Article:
How Is Network Performance Measured?

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Measures of computer network performance—sometimes called internet speed— are commonly stated in units of bits per second (bps). This quantity can represent either an actual data rate or a theoretical limit to available network bandwidth.

Explanation of Performance Terms

Modern networks support enormous transfer numbers of bits per second. Instead of quoting speeds of 10,000 or 100,000 bps, networks normally express per second performance in terms of kilobits (Kbps), megabits (Mbps), and gigabits (Gbps), where:

  • 1 Kbps = 1,000 bits per second
  • 1 Mbps = 1,000 Kbps
  • 1 Gbps = 1,000 Mbps

A network with a performance rate of units in Gbps is much faster than one rated in units of Mbps or Kbps.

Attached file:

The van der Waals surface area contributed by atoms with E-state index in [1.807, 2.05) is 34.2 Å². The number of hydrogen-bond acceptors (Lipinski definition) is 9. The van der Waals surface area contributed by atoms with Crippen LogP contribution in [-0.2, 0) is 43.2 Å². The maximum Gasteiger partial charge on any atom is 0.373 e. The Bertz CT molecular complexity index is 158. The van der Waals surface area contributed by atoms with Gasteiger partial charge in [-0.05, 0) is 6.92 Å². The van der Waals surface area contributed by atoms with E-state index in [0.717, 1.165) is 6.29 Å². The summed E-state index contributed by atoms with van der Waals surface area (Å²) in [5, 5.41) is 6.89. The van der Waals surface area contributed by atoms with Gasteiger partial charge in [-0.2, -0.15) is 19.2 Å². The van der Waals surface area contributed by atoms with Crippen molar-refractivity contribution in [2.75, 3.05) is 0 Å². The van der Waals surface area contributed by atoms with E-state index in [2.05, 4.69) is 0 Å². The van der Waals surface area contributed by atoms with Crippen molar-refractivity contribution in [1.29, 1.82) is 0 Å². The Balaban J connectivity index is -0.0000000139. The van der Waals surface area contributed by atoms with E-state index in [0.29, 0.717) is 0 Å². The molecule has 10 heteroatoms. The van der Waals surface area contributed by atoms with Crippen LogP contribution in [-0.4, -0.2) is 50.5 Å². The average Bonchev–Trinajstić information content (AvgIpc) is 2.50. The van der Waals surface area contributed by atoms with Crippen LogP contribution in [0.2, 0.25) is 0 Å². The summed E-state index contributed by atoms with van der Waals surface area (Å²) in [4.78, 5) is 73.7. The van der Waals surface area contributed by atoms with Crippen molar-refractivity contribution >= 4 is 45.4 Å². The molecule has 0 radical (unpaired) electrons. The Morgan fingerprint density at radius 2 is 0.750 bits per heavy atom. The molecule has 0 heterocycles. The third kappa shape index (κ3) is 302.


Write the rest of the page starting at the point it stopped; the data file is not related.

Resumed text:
Examples of Performance Measurements

Most network equipment rated in Kbps is older equipment and low-performance by today's standards.

  • Dial-up modems support transmission rates up to 56 Kbps. 
  • Theoretical speed in home networks using an 802.11g Wi-Fi router is rated at 54 Mbps, while newer 802.11n and 802.11ac routers are rated at 450 Mbps and 1300 Mbps, respectively.
  • The Gigabit Ethernet in your office has a transmission rate approaching 1 Gbps.
  • A fiber-optic internet provider often reaches actual download speeds of 500 Mbps.

Bits vs. Bytes

The conventions used for measuring the capacity of computer disks and memory appear similar at first to those used for networks. Do not confuse bits and bytes.

Data storage capacity is normally measured in units of kilobytes, megabytes, and gigabytes. In this non-network style of usage, uppercase K represents a multiplier of 1,024 units of capacity.

The following equations define the mathematics behind these terms:

  • 1 KB = 1,024 bytes
  • 1 MB = 1,024 KB
  • 1 GB = 1,024 MB